It's always worse when it hits close to home, of course. Andrew's crash last November had been a sobering reminder that even the best of the best are not held apart, immune from the vicissitudes of chance.
And that finally begs the question. The one we all avoid. The elephant in the room. Would we ride if we knew that we were going to crash? Would we ride if we believed there was much chance that the crash might be catastrophic?
I don't know. What I do know is that we wrap the question in denial. We preach training and awareness and wearing good gear and saving it for the track-and there's no question that those are all good things and there is truth in them. But what is also true is that we hold to those mantras like they were talismans, holding the question at bay. They give us a rational basis for thinking we've managed the risk. They allow us to believe it will never happen to us.
But that's a myth. I know quite a number of multi-decade riders, men who have riding resumes spanning vast tracks of time and hundreds of thousands of miles. But I know only one who has never crashed. Forrest's sterling record is not an accident - he brings not only a strong competence to the table, but what also may be the most consistently steady judgment I have ever seen in a rider. But there's also no question he's a statistical anomaly.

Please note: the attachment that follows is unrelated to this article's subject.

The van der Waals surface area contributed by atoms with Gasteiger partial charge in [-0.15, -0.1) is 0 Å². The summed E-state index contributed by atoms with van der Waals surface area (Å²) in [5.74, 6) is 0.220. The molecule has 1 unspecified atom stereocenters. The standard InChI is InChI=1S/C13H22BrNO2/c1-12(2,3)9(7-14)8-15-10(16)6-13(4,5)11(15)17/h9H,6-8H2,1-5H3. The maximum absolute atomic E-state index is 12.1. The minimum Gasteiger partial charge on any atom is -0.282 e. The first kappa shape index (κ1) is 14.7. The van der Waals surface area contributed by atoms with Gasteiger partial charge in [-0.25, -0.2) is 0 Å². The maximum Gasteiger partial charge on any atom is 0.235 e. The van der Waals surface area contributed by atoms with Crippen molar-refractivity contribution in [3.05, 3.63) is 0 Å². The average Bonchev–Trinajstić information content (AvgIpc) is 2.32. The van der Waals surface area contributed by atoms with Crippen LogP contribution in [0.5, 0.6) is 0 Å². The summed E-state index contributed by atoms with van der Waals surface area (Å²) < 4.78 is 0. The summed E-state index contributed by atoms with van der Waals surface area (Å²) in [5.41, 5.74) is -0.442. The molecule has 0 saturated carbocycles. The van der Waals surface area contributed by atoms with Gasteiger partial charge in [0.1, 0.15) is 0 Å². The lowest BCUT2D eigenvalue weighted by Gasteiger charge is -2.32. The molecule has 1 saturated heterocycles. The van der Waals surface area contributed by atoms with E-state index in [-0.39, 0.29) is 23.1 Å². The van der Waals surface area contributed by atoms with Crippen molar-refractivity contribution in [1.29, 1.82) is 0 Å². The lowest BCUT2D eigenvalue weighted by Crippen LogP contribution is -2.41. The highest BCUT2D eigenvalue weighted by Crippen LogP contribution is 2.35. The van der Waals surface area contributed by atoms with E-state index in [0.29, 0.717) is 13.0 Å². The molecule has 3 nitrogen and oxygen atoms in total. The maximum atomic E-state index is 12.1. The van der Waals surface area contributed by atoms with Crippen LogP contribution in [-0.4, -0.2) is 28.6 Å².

You and me? We're going to fall down.
Which brings us back to the question. Over the crest, having left the forest behind, the light brightens. The road tracks crookedly through a mixed landscape of small fields interspersed by small patches of woods. There are occasional barns and houses and small groups of livestock, but I notice none of them. The road has become intense, demanding everything. Blind curves come like flash cards from a teacher, only seconds apart.
Gently adding throttle, the motor harkens to that sweet spot, the sublime edge where the torque it lays down has married with the tires to express their traction in a perfect kiss with the pavement. The motorcycle comes alive. And for the next two miles there is that quickening in my heart, drawn from somewhere eternal.